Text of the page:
The foibles of the epetition system in the UK24 November, 2011
|By Allison Orr|
Last year the UK Government set up a new epetition system whereby anyone could upload a petition to the website, and if it received more than 100,000 votes it would be passed to the backbench business committee to decide whether or not to schedule a debate on the subject.
Not surprisingly, this has lead to some rather unusual petitions to be uploaded, such as “replace public sector with Smartphone App” or “tax bad rap music”.
Recently a petition reached the 100,000 threshold, when a petition calling for all those convicted of involvement in the summer riots be stripped of their benefits was signed by more than 240,000 people. This prompted a debate in parliament, but while the wider response to the riots was discussed, the substantive issue of the petition was not addressed, leading to disappointment over the epetition system.
It remains unclear how the epetition system will work on an ongoing basis, particularly given that the website currently shows 5 petitions garnering the minimum number of signatures. The backbench business committee, who is given the role of bringing petitions to the parliament, can only schedule 35 days in each parliamentary session, and has no control over when those days will be. No extra time has been allocated to deal with epetitions, so this committee must continue with its current agenda plus schedule time for epetitions, how ever many there may be.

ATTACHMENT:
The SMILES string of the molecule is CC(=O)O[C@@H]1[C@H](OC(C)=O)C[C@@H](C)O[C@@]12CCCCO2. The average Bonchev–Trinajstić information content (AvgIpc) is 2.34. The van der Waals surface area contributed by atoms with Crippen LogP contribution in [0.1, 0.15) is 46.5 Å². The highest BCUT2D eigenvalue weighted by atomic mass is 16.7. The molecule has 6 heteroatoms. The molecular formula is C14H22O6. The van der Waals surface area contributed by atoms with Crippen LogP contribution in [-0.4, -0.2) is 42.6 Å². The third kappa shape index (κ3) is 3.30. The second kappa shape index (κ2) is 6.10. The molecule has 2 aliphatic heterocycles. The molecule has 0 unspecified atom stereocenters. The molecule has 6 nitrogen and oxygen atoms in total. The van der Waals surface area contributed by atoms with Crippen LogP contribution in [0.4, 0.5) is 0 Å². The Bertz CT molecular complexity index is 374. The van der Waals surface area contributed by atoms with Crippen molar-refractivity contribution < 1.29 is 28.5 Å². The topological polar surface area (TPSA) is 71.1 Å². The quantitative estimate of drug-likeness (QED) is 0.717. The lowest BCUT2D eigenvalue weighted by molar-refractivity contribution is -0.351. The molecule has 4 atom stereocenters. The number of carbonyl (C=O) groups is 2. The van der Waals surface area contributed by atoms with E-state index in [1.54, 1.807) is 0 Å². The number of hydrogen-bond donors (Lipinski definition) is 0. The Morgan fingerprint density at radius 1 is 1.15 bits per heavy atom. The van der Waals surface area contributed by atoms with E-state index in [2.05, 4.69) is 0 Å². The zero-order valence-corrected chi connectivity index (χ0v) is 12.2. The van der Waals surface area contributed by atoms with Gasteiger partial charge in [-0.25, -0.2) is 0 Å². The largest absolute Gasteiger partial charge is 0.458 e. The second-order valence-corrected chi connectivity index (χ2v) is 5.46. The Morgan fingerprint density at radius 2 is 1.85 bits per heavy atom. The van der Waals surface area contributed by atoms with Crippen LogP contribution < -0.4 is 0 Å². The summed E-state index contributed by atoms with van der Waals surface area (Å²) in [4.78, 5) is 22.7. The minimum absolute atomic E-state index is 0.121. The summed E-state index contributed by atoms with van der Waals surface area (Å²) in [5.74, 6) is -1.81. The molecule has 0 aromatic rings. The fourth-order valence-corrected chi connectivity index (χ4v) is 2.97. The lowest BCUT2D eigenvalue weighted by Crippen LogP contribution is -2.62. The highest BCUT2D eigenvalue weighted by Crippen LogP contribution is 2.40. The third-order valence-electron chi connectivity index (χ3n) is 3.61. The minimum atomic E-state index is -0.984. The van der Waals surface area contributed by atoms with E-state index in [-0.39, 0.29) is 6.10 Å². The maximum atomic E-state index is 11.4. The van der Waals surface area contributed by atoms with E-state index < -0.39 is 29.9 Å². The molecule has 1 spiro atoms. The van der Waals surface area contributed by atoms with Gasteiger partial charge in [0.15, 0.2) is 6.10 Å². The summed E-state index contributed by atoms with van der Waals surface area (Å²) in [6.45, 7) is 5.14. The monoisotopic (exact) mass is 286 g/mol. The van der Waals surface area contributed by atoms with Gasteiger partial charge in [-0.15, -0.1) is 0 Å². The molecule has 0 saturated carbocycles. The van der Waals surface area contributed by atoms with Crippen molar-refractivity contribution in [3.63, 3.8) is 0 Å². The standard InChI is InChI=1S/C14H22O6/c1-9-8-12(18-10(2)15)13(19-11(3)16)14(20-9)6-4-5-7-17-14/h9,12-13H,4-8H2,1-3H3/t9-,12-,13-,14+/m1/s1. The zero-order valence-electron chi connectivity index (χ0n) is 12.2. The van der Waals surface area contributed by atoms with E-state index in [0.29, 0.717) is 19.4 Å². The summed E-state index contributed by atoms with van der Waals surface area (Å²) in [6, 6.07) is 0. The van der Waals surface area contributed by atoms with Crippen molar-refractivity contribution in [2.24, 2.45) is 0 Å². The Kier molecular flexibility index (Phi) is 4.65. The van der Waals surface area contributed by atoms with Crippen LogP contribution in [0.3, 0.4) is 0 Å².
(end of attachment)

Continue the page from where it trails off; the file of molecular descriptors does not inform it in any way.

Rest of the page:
These problems are similar to the ones experienced when the Blair government introduced an epetition system in 2007. Some of the petitions on that system were “getting Tony Blair to stand on his head and juggle ice cream” and “make Gold by Spandau Ballet the new national anthem”. More seriously, a petition urging the PM to scrap the planned vehicle tracking and road pricing policy received more than a million votes, sparking a row in parliament.